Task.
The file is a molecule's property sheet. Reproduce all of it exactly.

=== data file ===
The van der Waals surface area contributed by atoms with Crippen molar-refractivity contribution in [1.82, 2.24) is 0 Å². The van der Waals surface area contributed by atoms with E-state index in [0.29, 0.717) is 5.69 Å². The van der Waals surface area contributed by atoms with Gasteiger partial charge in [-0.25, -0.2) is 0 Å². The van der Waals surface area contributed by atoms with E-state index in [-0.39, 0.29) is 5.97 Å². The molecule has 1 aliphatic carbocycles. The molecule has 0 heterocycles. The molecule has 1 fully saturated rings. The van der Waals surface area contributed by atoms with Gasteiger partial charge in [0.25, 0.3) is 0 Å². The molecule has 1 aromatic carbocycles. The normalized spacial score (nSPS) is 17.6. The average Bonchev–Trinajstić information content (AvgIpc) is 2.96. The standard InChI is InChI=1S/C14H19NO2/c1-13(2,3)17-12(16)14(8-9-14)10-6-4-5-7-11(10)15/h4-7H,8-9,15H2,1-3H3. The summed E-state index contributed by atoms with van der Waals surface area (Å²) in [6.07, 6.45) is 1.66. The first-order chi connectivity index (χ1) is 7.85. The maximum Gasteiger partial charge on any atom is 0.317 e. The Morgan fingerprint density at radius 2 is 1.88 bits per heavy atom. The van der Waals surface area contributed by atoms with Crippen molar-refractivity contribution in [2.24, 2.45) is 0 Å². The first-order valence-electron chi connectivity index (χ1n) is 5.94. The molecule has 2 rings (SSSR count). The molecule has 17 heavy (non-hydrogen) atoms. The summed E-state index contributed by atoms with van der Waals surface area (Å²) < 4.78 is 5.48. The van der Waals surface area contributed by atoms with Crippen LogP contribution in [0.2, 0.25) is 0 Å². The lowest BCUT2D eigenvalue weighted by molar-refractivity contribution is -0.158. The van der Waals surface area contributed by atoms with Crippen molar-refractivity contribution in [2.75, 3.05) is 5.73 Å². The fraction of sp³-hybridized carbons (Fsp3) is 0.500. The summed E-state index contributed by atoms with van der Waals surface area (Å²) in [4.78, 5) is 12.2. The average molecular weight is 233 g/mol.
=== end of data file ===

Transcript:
The van der Waals surface area contributed by atoms with Crippen molar-refractivity contribution in [1.82, 2.24) is 0 Å². The van der Waals surface area contributed by atoms with E-state index in [0.29, 0.717) is 5.69 Å². The van der Waals surface area contributed by atoms with Gasteiger partial charge in [-0.25, -0.2) is 0 Å². The van der Waals surface area contributed by atoms with E-state index in [-0.39, 0.29) is 5.97 Å². The molecule has 1 aliphatic carbocycles. The molecule has 0 heterocycles. The molecule has 1 fully saturated rings. The van der Waals surface area contributed by atoms with Gasteiger partial charge in [0.25, 0.3) is 0 Å². The molecule has 1 aromatic carbocycles. The normalized spacial score (nSPS) is 17.6. The average Bonchev–Trinajstić information content (AvgIpc) is 2.96. The standard InChI is InChI=1S/C14H19NO2/c1-13(2,3)17-12(16)14(8-9-14)10-6-4-5-7-11(10)15/h4-7H,8-9,15H2,1-3H3. The summed E-state index contributed by atoms with van der Waals surface area (Å²) in [6.07, 6.45) is 1.66. The first-order chi connectivity index (χ1) is 7.85. The maximum Gasteiger partial charge on any atom is 0.317 e. The Morgan fingerprint density at radius 2 is 1.88 bits per heavy atom. The van der Waals surface area contributed by atoms with Crippen molar-refractivity contribution in [2.24, 2.45) is 0 Å². The first-order valence-electron chi connectivity index (χ1n) is 5.94. The molecule has 2 rings (SSSR count). The molecule has 17 heavy (non-hydrogen) atoms. The summed E-state index contributed by atoms with van der Waals surface area (Å²) < 4.78 is 5.48. The van der Waals surface area contributed by atoms with Crippen LogP contribution in [0.2, 0.25) is 0 Å². The lowest BCUT2D eigenvalue weighted by molar-refractivity contribution is -0.158. The van der Waals surface area contributed by atoms with Crippen molar-refractivity contribution in [2.75, 3.05) is 5.73 Å². The fraction of sp³-hybridized carbons (Fsp3) is 0.500. The summed E-state index contributed by atoms with van der Waals surface area (Å²) in [4.78, 5) is 12.2. The average molecular weight is 233 g/mol.